Please help me guess species of floor

slateberryJanuary 26, 2010

I moved a cabinet in my kitchen this weekend and discovered what is probably the original wood floor, under 2 layers of linoleum, plywood, paint, and a lot of wax buildup (and even some old newspaper!).

I don't need guarantees; any and all speculation welcome!

This one is just for scale/reference:

Here is a closeup of the grain:

Here is one with mineral spirits spread over the wood:

And here is one more closeup of the grain. Sorry for the newspaper, but there is a good section of grain detail in one corner.

Thanks in advance for your comments. I'd love to know what this might be.

House is 120 year old victorian in greater Boston area, kitchen is in original location.

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HandyMac

Stained white oak.

    Bookmark   January 26, 2010 at 11:52PM
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slateberry

Do you mean stained as in blotchy and dirty looking, or stained as in, it looks like white oak with a dark/reddish stain on it? Because the wood looked bare to me after I stripped it (see second picture); the picture where it looks stained is just where I put on mineral spirits to reveal the grain and color of the wood (the third picture).

Any other possibilities? Not that I wouldn't be thrilled with oak, given that I was expecting rough pine. I was planning on putting in a cork floor when I redo the kitchen, but now I'll definitely be using this instead. Ka-ching!

The only reason I don't think it's oak is that it's got these tiny grain pores that are much smaller than what I'm used to seeing on oak. Some of the larger grain patterns are like oak, but not as pronounced/high contrast as oak. Also the wood feels more uniformly hard and silky.

    Bookmark   January 27, 2010 at 5:14PM
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gatineauhills

Sorry for going off on a tangent (don't know what kind of wood it is), but I was pretty intrigued by the fragment of story that you can still read in the newspaper!

    Bookmark   January 27, 2010 at 6:14PM
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sombreuil_mongrel

Red Birch. 85% certain.
Casey

    Bookmark   January 27, 2010 at 6:44PM
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slateberry

Gatineau, I took down the text of the story in case it could help me date when the floor was painted. (why? I don't know--as Steve Martin says in the Pink Panther, it's a cleueue!)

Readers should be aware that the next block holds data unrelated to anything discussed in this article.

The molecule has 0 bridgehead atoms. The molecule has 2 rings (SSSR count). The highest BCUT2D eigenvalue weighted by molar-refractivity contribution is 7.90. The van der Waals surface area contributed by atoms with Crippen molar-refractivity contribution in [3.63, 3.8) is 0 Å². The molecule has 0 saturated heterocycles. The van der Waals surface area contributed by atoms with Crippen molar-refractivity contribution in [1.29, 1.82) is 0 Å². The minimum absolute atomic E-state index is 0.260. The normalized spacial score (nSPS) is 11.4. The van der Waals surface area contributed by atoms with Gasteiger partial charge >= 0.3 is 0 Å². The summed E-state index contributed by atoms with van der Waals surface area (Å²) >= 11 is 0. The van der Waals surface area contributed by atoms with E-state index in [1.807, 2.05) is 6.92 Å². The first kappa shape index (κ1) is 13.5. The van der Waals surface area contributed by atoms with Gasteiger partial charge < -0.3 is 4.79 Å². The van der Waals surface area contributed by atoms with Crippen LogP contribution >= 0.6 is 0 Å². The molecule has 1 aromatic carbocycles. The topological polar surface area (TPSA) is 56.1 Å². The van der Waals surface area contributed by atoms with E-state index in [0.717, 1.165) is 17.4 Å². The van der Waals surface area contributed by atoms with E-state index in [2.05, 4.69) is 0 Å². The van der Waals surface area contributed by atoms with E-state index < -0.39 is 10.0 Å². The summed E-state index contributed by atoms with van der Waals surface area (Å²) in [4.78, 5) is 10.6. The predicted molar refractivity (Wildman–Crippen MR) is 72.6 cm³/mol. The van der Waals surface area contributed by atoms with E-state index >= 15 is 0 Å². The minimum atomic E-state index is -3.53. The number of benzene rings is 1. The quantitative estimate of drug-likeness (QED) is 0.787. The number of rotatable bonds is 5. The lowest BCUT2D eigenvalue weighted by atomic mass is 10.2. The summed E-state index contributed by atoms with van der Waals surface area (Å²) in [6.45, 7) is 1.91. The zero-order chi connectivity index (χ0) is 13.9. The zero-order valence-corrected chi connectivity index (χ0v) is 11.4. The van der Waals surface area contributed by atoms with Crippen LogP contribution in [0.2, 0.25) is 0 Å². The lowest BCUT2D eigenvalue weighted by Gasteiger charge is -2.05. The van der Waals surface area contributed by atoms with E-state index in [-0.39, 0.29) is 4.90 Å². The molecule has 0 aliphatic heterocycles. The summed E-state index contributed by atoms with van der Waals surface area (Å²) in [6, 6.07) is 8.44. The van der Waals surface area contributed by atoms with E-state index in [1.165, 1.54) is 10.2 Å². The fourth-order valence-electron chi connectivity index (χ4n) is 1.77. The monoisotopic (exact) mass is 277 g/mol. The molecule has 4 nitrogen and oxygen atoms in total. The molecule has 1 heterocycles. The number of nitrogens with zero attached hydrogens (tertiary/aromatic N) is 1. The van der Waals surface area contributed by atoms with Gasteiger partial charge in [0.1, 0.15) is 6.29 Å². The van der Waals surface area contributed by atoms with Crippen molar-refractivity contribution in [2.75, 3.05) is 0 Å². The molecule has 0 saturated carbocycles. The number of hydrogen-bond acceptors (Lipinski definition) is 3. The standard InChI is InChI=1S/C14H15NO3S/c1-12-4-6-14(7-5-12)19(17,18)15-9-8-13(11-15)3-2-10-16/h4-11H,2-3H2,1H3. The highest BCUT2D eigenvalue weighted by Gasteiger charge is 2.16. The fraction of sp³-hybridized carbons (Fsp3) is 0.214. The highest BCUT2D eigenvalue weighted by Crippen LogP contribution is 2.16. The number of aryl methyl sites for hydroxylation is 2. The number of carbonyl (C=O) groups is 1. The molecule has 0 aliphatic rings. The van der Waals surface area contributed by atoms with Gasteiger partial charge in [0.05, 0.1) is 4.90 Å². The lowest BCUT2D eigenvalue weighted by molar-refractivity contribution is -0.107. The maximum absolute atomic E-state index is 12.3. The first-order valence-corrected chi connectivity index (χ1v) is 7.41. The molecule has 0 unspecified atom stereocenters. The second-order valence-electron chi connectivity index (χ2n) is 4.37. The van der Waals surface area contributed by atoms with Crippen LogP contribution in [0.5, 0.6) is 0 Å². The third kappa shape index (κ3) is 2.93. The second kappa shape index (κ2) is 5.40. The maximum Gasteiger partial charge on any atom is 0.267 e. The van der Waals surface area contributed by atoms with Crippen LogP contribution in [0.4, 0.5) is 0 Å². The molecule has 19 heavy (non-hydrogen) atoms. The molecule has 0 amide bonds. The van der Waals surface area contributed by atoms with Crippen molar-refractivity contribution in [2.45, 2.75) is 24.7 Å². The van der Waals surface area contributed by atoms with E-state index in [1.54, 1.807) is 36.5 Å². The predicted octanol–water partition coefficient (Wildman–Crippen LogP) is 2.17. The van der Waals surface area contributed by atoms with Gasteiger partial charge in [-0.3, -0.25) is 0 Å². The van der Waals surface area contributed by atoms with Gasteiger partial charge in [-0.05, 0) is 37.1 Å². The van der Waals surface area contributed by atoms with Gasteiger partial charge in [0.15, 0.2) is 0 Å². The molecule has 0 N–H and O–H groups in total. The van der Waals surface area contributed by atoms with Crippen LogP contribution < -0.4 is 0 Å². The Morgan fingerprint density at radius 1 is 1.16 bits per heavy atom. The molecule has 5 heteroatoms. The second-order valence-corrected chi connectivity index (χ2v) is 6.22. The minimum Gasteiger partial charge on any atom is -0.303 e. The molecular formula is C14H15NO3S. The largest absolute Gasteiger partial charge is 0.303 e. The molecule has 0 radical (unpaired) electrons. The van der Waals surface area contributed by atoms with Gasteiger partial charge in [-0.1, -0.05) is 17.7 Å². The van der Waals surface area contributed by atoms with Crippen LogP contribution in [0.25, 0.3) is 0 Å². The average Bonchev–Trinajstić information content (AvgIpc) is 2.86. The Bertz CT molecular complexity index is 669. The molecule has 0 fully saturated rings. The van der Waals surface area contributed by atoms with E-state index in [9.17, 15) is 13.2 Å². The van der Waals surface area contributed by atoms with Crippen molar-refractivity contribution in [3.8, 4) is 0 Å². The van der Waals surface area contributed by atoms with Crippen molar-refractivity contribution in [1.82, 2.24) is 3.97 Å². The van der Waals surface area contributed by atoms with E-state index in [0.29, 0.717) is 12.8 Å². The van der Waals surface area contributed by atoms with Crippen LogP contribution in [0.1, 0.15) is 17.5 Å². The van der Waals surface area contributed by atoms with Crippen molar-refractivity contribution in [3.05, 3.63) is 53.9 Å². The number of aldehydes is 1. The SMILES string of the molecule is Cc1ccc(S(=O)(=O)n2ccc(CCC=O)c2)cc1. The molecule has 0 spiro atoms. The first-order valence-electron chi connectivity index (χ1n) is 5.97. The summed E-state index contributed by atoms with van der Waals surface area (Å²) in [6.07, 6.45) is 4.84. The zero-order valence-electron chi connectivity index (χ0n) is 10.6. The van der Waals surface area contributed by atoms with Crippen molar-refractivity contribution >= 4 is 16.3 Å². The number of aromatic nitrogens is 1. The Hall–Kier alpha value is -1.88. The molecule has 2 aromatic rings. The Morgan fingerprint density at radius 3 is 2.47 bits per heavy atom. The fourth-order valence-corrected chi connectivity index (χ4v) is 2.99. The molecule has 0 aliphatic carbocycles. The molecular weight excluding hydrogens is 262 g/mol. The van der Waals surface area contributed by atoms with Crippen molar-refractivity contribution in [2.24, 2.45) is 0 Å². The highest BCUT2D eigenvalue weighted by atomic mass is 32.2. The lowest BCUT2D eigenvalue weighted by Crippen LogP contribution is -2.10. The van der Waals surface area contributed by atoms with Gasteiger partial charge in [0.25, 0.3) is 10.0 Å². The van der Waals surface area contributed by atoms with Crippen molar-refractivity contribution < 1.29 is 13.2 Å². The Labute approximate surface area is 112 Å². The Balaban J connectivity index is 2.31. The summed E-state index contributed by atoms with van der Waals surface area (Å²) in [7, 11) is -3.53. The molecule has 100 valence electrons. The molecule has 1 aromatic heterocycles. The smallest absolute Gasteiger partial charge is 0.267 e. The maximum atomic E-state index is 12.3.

So here it is, as best as I could make out:

Page Six
Court Ponders Over Where...ovan When Light Went Out

The question of "Where was Donovan when the light went out" was decided yesterday by Judge James...municipal court....he was on...proprietor hit him with a black belt...a waiter laid on with an iron pipe, and the chef baptised him...scalding water....Constas replied that Dono...elected for merely brea....lights...
-------------

As usual, all the interesting stuff happens when I'm not around! Even with the missing text fragments, it was clearly a hot time in the old town.

But I love what the newspaper fragment says about the general laid back attitude back in the day. I mean, if I were painting a kitchen floor, and I dropped a newspaper in my work, I'd pull it out. But this person, decades ago, just let it be. I could cultivate some of that.

    Bookmark   January 27, 2010 at 8:56PM
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HandyMac

Knowing where the house is will make guesses closer.

I live in the Mid West(Kansas City) and we never see birch. Loads of white oak in older houses, tho.

There is a bit of a strange grain pattern for white oak that would be closer to a birch/alder type wood.

    Bookmark   January 27, 2010 at 11:02PM
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worthy

Whether the wood is oak or birch (my guess too) it can be finished the same way. Stained or natural. Any imperfections add to the character. White birch was commonly used here in Toronto in the 19th and early 19th century, especially in kitchens where it's higher density made it more resistant to water than oak. Or at least that's what the flooring guys who came across it all the time used to tell me.

    Bookmark   January 27, 2010 at 11:36PM
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PRO
Christopher Nelson Wallcovering and Painting

Most kitchen floors were done in yellow pine and that is sure what yours looks like, not oak for sure and I have never heard of birch used for old flooring.

    Bookmark   January 28, 2010 at 5:16AM
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slateberry

House is 120 year old victorian in greater Boston area, kitchen is in original location according to blueprints.

Yeah, we figured it had to be pine too. But the large grain striations do not have the high contrast you get with pine, or even oak. Maybe just because it's older, it doesn't look/feel like modern woods I'm comparing it to, even though it's the same species.

After I uncovered it, I went around my house feeling around on the oak floors. They were screened and poly'd before we moved in, but I can definitely feel a lot of grain and texture. The kitchen floor, on the other hand, is as smooth as a baby's bottom. You can see the grain but not feel it. Really surprised me. That's what got me posting here.